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Topic: Reading Greek
Replies: 3   Last Post: Nov 25, 1996 12:11 PM

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Durham, John

Posts: 2
Registered: 12/3/04
Re: Reading Greek
Posted: Nov 25, 1996 9:19 AM
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The story about von Neumann is a familiar and precious one. To me, a
non-mathematician looking at mathematical writing, one of the most easily
detectable changes in writing is that which takes place in the years
roughly 1870 to 1940, when the last generation(s) of mathematicians who
grew up with Greek and Latin were finishing their work. The classical
heritage of writing gave people a commonality and a sense of responsibility
in communication which is lacking in much of the writing of modern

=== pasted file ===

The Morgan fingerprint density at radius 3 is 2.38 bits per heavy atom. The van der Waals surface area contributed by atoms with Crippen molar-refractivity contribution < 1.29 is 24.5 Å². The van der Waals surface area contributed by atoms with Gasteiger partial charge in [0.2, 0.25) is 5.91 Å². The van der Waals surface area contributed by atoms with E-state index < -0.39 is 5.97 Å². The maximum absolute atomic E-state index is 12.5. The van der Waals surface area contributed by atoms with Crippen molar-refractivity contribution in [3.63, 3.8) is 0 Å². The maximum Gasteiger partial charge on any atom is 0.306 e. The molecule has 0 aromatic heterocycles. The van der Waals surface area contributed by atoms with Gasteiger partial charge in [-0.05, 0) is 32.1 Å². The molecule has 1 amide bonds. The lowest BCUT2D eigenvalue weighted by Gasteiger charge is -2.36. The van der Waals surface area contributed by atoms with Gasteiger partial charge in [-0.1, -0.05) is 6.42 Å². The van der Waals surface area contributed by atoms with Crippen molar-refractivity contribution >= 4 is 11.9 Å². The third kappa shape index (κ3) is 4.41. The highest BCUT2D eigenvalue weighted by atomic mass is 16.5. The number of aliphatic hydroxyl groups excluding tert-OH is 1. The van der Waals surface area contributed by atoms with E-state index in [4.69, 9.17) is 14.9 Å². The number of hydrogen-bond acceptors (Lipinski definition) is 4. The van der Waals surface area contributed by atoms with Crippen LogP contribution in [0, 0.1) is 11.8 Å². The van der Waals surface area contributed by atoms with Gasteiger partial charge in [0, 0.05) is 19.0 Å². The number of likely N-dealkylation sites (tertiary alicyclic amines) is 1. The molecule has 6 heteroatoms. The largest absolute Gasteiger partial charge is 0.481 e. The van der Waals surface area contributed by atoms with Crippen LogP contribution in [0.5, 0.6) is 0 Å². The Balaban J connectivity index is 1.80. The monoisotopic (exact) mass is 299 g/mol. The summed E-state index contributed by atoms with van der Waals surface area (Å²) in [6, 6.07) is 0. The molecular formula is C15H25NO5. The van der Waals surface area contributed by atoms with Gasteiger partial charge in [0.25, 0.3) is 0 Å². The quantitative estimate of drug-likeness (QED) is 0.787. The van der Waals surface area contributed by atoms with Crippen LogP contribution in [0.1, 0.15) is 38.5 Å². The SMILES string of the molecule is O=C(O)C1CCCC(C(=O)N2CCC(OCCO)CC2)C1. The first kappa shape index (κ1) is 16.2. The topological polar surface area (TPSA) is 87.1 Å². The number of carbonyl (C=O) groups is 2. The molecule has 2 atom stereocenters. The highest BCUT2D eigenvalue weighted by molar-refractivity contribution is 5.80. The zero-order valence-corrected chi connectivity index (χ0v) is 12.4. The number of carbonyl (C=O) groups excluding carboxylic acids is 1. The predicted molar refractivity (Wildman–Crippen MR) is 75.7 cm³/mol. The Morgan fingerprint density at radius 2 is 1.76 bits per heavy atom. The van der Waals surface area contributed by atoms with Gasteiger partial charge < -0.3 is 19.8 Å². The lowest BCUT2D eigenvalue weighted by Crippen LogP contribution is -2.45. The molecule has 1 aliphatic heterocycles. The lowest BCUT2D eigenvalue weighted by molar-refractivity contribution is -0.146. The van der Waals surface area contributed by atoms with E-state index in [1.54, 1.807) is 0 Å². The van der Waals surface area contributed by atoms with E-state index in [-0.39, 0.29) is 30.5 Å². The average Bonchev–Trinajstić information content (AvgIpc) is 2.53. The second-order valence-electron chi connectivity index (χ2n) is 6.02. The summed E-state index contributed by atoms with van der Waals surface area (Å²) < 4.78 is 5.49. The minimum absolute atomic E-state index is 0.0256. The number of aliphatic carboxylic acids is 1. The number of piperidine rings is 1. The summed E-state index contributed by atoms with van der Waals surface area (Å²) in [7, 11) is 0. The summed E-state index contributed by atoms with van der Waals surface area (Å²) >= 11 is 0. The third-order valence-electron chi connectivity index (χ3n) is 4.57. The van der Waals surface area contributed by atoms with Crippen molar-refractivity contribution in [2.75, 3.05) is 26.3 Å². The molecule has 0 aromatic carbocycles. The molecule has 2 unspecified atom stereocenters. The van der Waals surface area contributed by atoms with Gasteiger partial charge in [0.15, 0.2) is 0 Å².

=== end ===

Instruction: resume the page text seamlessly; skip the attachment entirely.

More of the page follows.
mathematics, where to write obscurely is often considered praiseworthy.

On Washington, it's worth observing that only two men who attended the
Constitutional Convention did not have college educations -- Washington and
Benjamin Franklin. It is also instructive to think of the mathematical
attainments of that group, mostly attorneys. One thing they shared was
having spent a lot of time with Euclid; probably their skills at algebra
were not very impressive, especially by modern standards, but they probably
knew considerable geometry and deductive logic. The heritage of logical
thinking and writing, one might speculate, had quite an influence on the
way the Constitution was written and what it said. One wonders if a
generation trained with less depth in logic and rhetoric would have done so
well.





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